Remote Virtual Inspections (RVI) are a hot topic. RVI are like regular inspections, in that code officials or third-party inspectors are able to review building sites in “real-time” and use that information to determine whether a component of a building meets code. RVI are different, however, because technology is used to allow inspectors to conduct reviews from off-site, whether from down the street or in another state. Jurisdictions in these states have already implemented RVI: Arizona, California, Florida, Kansas, Nevada, New York, and Texas, among others.

Advantages of RVI include time savings, cost savings, more efficient use of scarce inspector capacity, increased access to certain building spaces, and lower safety risks. These savings can be seen in less travel time, less vehicle wear and tear, and less use of fuel. Eliminating the need for inspector travel also increases the capacity of code officials. RVI allow jurisdictions to maximize efficiency of existing code officials as the industry faces a shortage in the workforce.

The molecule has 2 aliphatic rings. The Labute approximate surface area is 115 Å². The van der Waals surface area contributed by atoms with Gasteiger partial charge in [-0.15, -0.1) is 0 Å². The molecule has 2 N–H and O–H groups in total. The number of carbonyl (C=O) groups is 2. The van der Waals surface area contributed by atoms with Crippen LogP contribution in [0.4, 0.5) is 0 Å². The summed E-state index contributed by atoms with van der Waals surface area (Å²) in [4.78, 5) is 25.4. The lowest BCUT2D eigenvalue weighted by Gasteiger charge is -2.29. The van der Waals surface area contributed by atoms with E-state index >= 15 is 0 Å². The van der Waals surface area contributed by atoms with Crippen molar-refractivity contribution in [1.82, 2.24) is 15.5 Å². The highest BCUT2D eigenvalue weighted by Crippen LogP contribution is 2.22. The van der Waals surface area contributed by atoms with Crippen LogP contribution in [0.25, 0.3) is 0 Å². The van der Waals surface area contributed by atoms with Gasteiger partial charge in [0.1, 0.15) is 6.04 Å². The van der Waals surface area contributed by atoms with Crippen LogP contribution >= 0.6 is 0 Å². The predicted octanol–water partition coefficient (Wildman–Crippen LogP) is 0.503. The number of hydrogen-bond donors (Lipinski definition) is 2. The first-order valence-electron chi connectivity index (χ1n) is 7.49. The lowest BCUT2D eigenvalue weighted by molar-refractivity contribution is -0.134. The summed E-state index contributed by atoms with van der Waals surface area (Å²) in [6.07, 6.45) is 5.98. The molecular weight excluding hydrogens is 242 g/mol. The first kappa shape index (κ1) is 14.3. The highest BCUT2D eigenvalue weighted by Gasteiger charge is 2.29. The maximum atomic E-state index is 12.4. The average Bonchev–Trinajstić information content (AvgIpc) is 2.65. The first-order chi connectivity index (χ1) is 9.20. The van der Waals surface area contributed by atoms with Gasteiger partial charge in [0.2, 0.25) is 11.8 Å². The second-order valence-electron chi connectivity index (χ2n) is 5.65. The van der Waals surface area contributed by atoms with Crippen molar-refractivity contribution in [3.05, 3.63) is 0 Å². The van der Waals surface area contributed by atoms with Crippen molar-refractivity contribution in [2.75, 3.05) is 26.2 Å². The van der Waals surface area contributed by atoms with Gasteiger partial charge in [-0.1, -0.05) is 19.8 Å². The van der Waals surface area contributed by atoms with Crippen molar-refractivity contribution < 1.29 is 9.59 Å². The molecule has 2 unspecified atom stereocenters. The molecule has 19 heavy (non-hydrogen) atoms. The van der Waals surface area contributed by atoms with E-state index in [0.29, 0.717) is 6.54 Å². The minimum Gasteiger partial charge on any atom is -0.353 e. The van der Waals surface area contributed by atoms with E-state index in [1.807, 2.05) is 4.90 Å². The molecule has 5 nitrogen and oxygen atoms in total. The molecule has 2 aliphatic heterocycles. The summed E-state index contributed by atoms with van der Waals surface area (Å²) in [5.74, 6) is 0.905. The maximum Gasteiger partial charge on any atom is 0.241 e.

Conversely, there are a few disadvantages with RVI. One is the need for an extra interface between inspectors and sites – for example, inspectors may need to verbally direct contractors or homeowners to move or zoom camera views, and to take still photos for submission when requested. Another potential disadvantage is the need for a high-speed cellular or wi-fi connection, which may present a barrier to the use of RVI in some areas.

Inspections That May be Conducted by RVI

A sampling of inspections being conducted via RVI in various jurisdictions includes, but is not limited to:

  • Limited components of construction such as concrete slab, foundation wall, partial framing, insulation, vapor retarder, ducts and duct sealing;

  • Window/door replacements;

  • Installation/replacement of plumbing or heating and air-conditioning equipment, such as hot water heaters;

  • Mechanical ventilation;

  • Repairs or upgrades of electrical services;

  • Sewer line repairs;

  • Lighting;

  • Rooftop solar;